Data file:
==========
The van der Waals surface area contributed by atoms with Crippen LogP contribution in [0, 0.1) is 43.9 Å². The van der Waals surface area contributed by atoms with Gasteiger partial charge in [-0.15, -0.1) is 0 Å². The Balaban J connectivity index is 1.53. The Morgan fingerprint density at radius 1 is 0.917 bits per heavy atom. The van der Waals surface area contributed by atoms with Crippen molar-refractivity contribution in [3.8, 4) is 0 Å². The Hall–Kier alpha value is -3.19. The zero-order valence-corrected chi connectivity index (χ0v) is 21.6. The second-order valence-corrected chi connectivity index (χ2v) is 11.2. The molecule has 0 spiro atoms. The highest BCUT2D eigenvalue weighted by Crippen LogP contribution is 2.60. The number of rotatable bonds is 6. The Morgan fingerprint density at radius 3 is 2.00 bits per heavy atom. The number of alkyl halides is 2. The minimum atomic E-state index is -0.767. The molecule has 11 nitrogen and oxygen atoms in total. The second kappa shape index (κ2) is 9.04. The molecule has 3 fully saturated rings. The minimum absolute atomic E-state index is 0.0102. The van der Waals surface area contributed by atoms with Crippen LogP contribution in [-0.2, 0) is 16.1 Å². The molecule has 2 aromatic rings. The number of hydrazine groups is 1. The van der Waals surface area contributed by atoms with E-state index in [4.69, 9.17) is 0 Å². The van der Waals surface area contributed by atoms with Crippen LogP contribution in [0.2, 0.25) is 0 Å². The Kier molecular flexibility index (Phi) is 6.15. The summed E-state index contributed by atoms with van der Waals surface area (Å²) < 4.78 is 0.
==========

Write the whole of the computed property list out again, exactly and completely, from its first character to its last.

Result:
The van der Waals surface area contributed by atoms with Crippen LogP contribution in [0, 0.1) is 43.9 Å². The van der Waals surface area contributed by atoms with Gasteiger partial charge in [-0.15, -0.1) is 0 Å². The Balaban J connectivity index is 1.53. The Morgan fingerprint density at radius 1 is 0.917 bits per heavy atom. The van der Waals surface area contributed by atoms with Crippen molar-refractivity contribution in [3.8, 4) is 0 Å². The Hall–Kier alpha value is -3.19. The zero-order valence-corrected chi connectivity index (χ0v) is 21.6. The second-order valence-corrected chi connectivity index (χ2v) is 11.2. The molecule has 0 spiro atoms. The highest BCUT2D eigenvalue weighted by Crippen LogP contribution is 2.60. The number of rotatable bonds is 6. The Morgan fingerprint density at radius 3 is 2.00 bits per heavy atom. The number of alkyl halides is 2. The minimum atomic E-state index is -0.767. The molecule has 11 nitrogen and oxygen atoms in total. The second kappa shape index (κ2) is 9.04. The molecule has 3 fully saturated rings. The minimum absolute atomic E-state index is 0.0102. The van der Waals surface area contributed by atoms with Crippen LogP contribution in [-0.2, 0) is 16.1 Å². The molecule has 2 aromatic rings. The number of hydrazine groups is 1. The van der Waals surface area contributed by atoms with E-state index in [4.69, 9.17) is 0 Å². The van der Waals surface area contributed by atoms with Crippen LogP contribution in [0.2, 0.25) is 0 Å². The Kier molecular flexibility index (Phi) is 6.15. The summed E-state index contributed by atoms with van der Waals surface area (Å²) < 4.78 is 0.